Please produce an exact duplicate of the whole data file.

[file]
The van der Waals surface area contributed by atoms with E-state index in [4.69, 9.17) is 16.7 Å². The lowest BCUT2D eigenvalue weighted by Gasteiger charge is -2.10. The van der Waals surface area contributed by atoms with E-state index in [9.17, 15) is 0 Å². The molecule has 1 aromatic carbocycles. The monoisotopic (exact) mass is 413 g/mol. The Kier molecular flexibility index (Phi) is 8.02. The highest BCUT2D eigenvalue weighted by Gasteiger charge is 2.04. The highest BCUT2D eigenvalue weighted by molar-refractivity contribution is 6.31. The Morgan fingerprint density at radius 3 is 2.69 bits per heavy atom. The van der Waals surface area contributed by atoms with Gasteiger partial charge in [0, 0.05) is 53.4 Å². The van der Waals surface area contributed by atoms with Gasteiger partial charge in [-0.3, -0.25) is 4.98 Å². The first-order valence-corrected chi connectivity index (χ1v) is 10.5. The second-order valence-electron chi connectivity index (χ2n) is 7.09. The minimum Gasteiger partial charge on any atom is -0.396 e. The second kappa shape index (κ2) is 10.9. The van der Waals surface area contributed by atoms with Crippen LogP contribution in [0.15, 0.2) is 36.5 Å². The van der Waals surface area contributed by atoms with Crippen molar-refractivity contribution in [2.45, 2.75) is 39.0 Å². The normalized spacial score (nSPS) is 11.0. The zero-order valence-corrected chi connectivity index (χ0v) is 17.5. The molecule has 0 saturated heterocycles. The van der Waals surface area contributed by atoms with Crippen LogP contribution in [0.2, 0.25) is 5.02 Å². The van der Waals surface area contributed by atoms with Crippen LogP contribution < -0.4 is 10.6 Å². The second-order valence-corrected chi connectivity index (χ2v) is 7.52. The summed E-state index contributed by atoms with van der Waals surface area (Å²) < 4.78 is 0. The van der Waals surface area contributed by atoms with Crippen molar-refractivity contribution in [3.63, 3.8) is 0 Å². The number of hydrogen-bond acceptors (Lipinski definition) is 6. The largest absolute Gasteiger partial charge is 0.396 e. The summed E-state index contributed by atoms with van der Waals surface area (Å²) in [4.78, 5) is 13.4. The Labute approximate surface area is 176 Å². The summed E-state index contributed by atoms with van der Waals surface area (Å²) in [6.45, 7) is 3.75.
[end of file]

The van der Waals surface area contributed by atoms with E-state index in [4.69, 9.17) is 16.7 Å². The lowest BCUT2D eigenvalue weighted by Gasteiger charge is -2.10. The van der Waals surface area contributed by atoms with E-state index in [9.17, 15) is 0 Å². The molecule has 1 aromatic carbocycles. The monoisotopic (exact) mass is 413 g/mol. The Kier molecular flexibility index (Phi) is 8.02. The highest BCUT2D eigenvalue weighted by Gasteiger charge is 2.04. The highest BCUT2D eigenvalue weighted by molar-refractivity contribution is 6.31. The Morgan fingerprint density at radius 3 is 2.69 bits per heavy atom. The van der Waals surface area contributed by atoms with Gasteiger partial charge in [0, 0.05) is 53.4 Å². The van der Waals surface area contributed by atoms with Gasteiger partial charge in [-0.3, -0.25) is 4.98 Å². The first-order valence-corrected chi connectivity index (χ1v) is 10.5. The second-order valence-electron chi connectivity index (χ2n) is 7.09. The minimum Gasteiger partial charge on any atom is -0.396 e. The second kappa shape index (κ2) is 10.9. The van der Waals surface area contributed by atoms with Crippen LogP contribution in [0.15, 0.2) is 36.5 Å². The van der Waals surface area contributed by atoms with Crippen molar-refractivity contribution in [2.45, 2.75) is 39.0 Å². The normalized spacial score (nSPS) is 11.0. The zero-order valence-corrected chi connectivity index (χ0v) is 17.5. The molecule has 0 saturated heterocycles. The van der Waals surface area contributed by atoms with Crippen LogP contribution in [0.2, 0.25) is 5.02 Å². The van der Waals surface area contributed by atoms with Crippen LogP contribution < -0.4 is 10.6 Å². The second-order valence-corrected chi connectivity index (χ2v) is 7.52. The summed E-state index contributed by atoms with van der Waals surface area (Å²) < 4.78 is 0. The van der Waals surface area contributed by atoms with Crippen molar-refractivity contribution in [3.63, 3.8) is 0 Å². The number of hydrogen-bond acceptors (Lipinski definition) is 6. The largest absolute Gasteiger partial charge is 0.396 e. The summed E-state index contributed by atoms with van der Waals surface area (Å²) in [4.78, 5) is 13.4. The Labute approximate surface area is 176 Å². The summed E-state index contributed by atoms with van der Waals surface area (Å²) in [6.45, 7) is 3.75.